A Matter of Health and Wealth

Learning

In 2010, when financial advisor Pam Gilmour decided to go into business for herself, her first big challenge involved settling on a name. “I could have called it ‘Pam Gilmour and Sons,’ or ‘Gilmour Financial Group,’ but I wanted something unique,” she recalls. “Something that really grabbed people’s attention.”

She ultimately went with “Financial Fitness,” a name that not only hints at her passion for health and wellness, but also reflects her approach to building wealth. “I’m a fitness nut,” explains Gilmour, a Guardian Life financial representative since 1991. “I am a big runner, I’ve done triathlons, marathons and lots of half-marathons. Fitness has always been part of my life.”

Gilmour’s office, in the Baltimore suburb of Towson, Maryland, includes photos, medals and other memorabilia she’s accumulated over the years as an avid athlete. “So when a client comes in, our conversation will often begin around that — ’Oh, I’m a runner, too,’ or whatever it is,” she says. Gilmour will use that connection to help explain how important it is to plan ahead. “Not everyone who is physically fit is also fit financially. But for me it shows they have discipline, and that’s a good start.”

Typically, Gilmour will point out the parallels between doing what it takes to stay in shape and getting one’s financial house in order. “When you go to work out with your trainer, every time you show up you have to lift weights and do tough stuff and you sweat and get tired. It’s actually a whole lot easier with me.” With Financial Fitness, “once you make the decision, whether it’s deciding to invest a certain amount of money, or deciding to buy a certain amount of insurance, we’ll just put it on automatic draft and that’s it.”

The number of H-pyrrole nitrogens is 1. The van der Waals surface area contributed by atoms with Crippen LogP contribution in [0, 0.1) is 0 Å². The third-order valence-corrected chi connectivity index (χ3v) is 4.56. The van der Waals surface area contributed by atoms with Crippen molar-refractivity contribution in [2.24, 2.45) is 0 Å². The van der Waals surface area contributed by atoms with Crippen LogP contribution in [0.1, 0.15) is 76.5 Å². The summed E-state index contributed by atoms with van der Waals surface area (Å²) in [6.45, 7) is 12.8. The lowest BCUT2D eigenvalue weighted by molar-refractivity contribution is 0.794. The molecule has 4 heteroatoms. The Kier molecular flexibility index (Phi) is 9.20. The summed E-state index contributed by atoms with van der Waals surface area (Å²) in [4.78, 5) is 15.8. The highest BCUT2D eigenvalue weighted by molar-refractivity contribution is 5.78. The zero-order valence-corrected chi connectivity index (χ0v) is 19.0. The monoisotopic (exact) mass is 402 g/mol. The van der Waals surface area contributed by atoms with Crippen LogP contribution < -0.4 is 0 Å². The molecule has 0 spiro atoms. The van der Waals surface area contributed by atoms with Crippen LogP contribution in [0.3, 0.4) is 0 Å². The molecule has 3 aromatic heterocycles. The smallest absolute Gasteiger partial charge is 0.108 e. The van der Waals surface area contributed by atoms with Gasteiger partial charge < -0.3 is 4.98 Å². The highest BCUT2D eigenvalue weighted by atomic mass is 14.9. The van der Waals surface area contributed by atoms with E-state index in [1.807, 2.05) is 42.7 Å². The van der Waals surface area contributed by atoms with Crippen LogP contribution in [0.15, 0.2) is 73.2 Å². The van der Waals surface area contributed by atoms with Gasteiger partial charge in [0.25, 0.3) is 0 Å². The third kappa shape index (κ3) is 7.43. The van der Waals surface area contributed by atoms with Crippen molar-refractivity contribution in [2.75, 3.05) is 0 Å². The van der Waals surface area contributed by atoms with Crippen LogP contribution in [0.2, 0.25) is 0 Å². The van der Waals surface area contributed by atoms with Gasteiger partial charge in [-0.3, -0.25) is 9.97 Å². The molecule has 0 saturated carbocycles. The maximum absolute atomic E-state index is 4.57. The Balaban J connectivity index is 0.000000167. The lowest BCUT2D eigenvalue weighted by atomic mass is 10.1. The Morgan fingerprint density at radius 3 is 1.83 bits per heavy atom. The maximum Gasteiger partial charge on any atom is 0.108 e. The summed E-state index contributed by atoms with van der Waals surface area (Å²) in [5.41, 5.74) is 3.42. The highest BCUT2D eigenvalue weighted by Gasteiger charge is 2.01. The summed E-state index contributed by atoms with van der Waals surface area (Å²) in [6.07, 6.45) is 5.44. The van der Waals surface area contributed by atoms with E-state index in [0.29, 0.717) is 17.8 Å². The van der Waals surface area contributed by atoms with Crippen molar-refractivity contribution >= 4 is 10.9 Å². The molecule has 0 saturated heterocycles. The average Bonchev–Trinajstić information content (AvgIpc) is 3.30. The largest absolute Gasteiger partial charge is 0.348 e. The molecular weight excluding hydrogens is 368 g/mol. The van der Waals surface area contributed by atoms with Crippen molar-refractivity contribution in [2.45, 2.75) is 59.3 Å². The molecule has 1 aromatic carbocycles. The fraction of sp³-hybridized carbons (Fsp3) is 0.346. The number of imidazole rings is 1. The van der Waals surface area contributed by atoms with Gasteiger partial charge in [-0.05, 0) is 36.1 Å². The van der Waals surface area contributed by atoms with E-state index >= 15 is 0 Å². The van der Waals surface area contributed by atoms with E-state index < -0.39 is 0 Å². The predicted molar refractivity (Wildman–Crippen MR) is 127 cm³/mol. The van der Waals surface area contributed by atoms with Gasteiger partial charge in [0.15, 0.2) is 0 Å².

Gilmour started in financial planning in 1988 (“back when it was common to be the only woman in the room”) and has since stepped up to volunteer and mentor with numerous organizations devoted to the profession (she’s a founder and former president of the Baltimore chapter of Women in Insurance & Financial Services, or WIFS). She says it’s never too late to become financially fit. “I never say to clients, ‘Oh, you’re in your 50s; I’m sorry, don’t bother.’ Of course you can start now, just like you can start exercising at any time. You can do something — anything — both health-wise and wealth-wise at any age.”

To no one’s surprise, Gilmour’s practice is growing. She just hired a part-time college student and has a CFP who works on all of her new cases. A third employee handles customer service and annual reviews. Things are busy, she says, and yet she always follows her own advice and strikes a balance between work and life. Track her down on any given day and you may find her hiking, doing yoga or helping out at a charity fundraiser. “I’ve always felt that financial planning, because it’s so relationship-driven and there’s a lot of flexibility in terms of when and how you work, is a natural career for women,” she says. “I know for myself that’s certainly been the case.” She loves what she does, Gilmour adds. “It’s a wonderful job. I’ve really lucked out.”